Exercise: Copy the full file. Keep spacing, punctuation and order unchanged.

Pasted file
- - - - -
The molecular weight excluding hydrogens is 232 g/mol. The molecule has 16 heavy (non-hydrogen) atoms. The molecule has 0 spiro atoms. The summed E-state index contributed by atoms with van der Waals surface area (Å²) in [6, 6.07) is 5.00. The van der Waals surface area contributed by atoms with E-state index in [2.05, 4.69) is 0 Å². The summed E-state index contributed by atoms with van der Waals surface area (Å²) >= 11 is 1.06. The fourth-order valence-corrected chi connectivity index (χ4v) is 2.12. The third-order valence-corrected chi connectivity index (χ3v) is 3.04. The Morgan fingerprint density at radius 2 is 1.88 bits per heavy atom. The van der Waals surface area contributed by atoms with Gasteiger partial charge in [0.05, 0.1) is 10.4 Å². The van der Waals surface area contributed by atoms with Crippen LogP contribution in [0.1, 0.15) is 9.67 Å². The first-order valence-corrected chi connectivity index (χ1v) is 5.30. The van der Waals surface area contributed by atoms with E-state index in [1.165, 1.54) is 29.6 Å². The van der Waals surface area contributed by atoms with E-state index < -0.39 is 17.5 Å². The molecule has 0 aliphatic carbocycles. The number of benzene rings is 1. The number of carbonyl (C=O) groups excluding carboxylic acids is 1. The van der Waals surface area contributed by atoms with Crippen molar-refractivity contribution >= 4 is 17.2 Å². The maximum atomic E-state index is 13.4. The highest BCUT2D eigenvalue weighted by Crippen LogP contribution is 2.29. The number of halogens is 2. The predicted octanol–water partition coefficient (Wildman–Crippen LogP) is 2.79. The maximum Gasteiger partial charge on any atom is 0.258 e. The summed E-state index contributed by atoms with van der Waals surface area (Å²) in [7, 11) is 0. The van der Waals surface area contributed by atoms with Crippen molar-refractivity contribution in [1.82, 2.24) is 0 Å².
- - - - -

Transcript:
The molecular weight excluding hydrogens is 232 g/mol. The molecule has 16 heavy (non-hydrogen) atoms. The molecule has 0 spiro atoms. The summed E-state index contributed by atoms with van der Waals surface area (Å²) in [6, 6.07) is 5.00. The van der Waals surface area contributed by atoms with E-state index in [2.05, 4.69) is 0 Å². The summed E-state index contributed by atoms with van der Waals surface area (Å²) >= 11 is 1.06. The fourth-order valence-corrected chi connectivity index (χ4v) is 2.12. The third-order valence-corrected chi connectivity index (χ3v) is 3.04. The Morgan fingerprint density at radius 2 is 1.88 bits per heavy atom. The van der Waals surface area contributed by atoms with Gasteiger partial charge in [0.05, 0.1) is 10.4 Å². The van der Waals surface area contributed by atoms with Crippen LogP contribution in [0.1, 0.15) is 9.67 Å². The first-order valence-corrected chi connectivity index (χ1v) is 5.30. The van der Waals surface area contributed by atoms with E-state index in [1.165, 1.54) is 29.6 Å². The van der Waals surface area contributed by atoms with E-state index < -0.39 is 17.5 Å². The molecule has 0 aliphatic carbocycles. The number of benzene rings is 1. The number of carbonyl (C=O) groups excluding carboxylic acids is 1. The van der Waals surface area contributed by atoms with Crippen molar-refractivity contribution >= 4 is 17.2 Å². The maximum atomic E-state index is 13.4. The highest BCUT2D eigenvalue weighted by Crippen LogP contribution is 2.29. The number of halogens is 2. The predicted octanol–water partition coefficient (Wildman–Crippen LogP) is 2.79. The maximum Gasteiger partial charge on any atom is 0.258 e. The summed E-state index contributed by atoms with van der Waals surface area (Å²) in [7, 11) is 0. The van der Waals surface area contributed by atoms with Crippen molar-refractivity contribution in [1.82, 2.24) is 0 Å².